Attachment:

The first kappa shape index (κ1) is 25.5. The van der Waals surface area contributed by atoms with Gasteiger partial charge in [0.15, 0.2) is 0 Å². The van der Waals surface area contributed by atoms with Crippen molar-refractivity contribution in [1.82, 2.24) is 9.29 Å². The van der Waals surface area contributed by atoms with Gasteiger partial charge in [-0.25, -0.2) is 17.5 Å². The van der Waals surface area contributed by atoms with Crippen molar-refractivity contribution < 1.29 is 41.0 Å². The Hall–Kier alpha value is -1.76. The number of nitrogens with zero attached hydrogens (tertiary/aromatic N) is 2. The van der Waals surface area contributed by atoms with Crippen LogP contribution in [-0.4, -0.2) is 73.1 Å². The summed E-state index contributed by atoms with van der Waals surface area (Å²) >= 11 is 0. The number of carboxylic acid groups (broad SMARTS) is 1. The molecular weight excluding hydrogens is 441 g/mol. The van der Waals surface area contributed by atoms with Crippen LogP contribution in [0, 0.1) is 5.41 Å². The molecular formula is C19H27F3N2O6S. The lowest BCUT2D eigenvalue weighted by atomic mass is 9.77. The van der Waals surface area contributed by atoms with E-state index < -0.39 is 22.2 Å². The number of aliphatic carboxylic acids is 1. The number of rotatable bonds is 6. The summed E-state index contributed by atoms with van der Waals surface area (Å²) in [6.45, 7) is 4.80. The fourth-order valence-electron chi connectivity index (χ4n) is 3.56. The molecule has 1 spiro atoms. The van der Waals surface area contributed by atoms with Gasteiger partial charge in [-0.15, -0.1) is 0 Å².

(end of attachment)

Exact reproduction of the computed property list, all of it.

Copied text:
The first kappa shape index (κ1) is 25.5. The van der Waals surface area contributed by atoms with Gasteiger partial charge in [0.15, 0.2) is 0 Å². The van der Waals surface area contributed by atoms with Crippen molar-refractivity contribution in [1.82, 2.24) is 9.29 Å². The van der Waals surface area contributed by atoms with Gasteiger partial charge in [-0.25, -0.2) is 17.5 Å². The van der Waals surface area contributed by atoms with Crippen molar-refractivity contribution < 1.29 is 41.0 Å². The Hall–Kier alpha value is -1.76. The number of nitrogens with zero attached hydrogens (tertiary/aromatic N) is 2. The van der Waals surface area contributed by atoms with Crippen LogP contribution in [-0.4, -0.2) is 73.1 Å². The summed E-state index contributed by atoms with van der Waals surface area (Å²) >= 11 is 0. The number of carboxylic acid groups (broad SMARTS) is 1. The molecular weight excluding hydrogens is 441 g/mol. The van der Waals surface area contributed by atoms with Crippen LogP contribution in [0, 0.1) is 5.41 Å². The molecular formula is C19H27F3N2O6S. The lowest BCUT2D eigenvalue weighted by atomic mass is 9.77. The van der Waals surface area contributed by atoms with E-state index < -0.39 is 22.2 Å². The number of aliphatic carboxylic acids is 1. The number of rotatable bonds is 6. The summed E-state index contributed by atoms with van der Waals surface area (Å²) in [6.45, 7) is 4.80. The fourth-order valence-electron chi connectivity index (χ4n) is 3.56. The molecule has 1 spiro atoms. The van der Waals surface area contributed by atoms with Gasteiger partial charge in [-0.15, -0.1) is 0 Å².